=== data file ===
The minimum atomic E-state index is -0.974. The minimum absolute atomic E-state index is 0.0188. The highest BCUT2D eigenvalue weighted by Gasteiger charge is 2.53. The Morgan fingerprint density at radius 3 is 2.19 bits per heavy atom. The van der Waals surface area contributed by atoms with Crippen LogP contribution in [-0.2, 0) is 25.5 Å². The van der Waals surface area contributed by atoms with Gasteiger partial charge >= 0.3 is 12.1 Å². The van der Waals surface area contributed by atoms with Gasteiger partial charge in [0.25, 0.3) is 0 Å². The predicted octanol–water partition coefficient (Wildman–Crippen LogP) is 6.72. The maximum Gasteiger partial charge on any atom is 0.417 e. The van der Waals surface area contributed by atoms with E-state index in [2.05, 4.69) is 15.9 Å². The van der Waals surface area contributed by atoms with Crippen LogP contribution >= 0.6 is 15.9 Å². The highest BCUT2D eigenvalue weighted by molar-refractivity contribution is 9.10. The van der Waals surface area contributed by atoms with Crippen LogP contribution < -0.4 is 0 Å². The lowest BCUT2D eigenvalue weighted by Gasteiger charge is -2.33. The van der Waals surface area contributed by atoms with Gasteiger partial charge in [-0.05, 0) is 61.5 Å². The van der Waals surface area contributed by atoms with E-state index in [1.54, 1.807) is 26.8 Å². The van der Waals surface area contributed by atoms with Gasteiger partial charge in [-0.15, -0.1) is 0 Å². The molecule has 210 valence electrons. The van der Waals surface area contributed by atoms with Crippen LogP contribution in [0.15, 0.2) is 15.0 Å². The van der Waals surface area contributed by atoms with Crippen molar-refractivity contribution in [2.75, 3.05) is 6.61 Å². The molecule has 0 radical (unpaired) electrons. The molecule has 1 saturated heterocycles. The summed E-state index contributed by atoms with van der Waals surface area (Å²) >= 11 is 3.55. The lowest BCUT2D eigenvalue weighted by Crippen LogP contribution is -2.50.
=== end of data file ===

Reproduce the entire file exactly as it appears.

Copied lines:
The minimum atomic E-state index is -0.974. The minimum absolute atomic E-state index is 0.0188. The highest BCUT2D eigenvalue weighted by Gasteiger charge is 2.53. The Morgan fingerprint density at radius 3 is 2.19 bits per heavy atom. The van der Waals surface area contributed by atoms with Crippen LogP contribution in [-0.2, 0) is 25.5 Å². The van der Waals surface area contributed by atoms with Gasteiger partial charge >= 0.3 is 12.1 Å². The van der Waals surface area contributed by atoms with Gasteiger partial charge in [0.25, 0.3) is 0 Å². The predicted octanol–water partition coefficient (Wildman–Crippen LogP) is 6.72. The maximum Gasteiger partial charge on any atom is 0.417 e. The van der Waals surface area contributed by atoms with E-state index in [2.05, 4.69) is 15.9 Å². The van der Waals surface area contributed by atoms with Crippen LogP contribution >= 0.6 is 15.9 Å². The highest BCUT2D eigenvalue weighted by molar-refractivity contribution is 9.10. The van der Waals surface area contributed by atoms with Crippen LogP contribution < -0.4 is 0 Å². The lowest BCUT2D eigenvalue weighted by Gasteiger charge is -2.33. The van der Waals surface area contributed by atoms with Gasteiger partial charge in [-0.05, 0) is 61.5 Å². The van der Waals surface area contributed by atoms with E-state index in [1.54, 1.807) is 26.8 Å². The van der Waals surface area contributed by atoms with Gasteiger partial charge in [-0.15, -0.1) is 0 Å². The molecule has 210 valence electrons. The van der Waals surface area contributed by atoms with Crippen LogP contribution in [0.15, 0.2) is 15.0 Å². The van der Waals surface area contributed by atoms with Crippen molar-refractivity contribution in [2.75, 3.05) is 6.61 Å². The molecule has 0 radical (unpaired) electrons. The molecule has 1 saturated heterocycles. The summed E-state index contributed by atoms with van der Waals surface area (Å²) >= 11 is 3.55. The lowest BCUT2D eigenvalue weighted by Crippen LogP contribution is -2.50.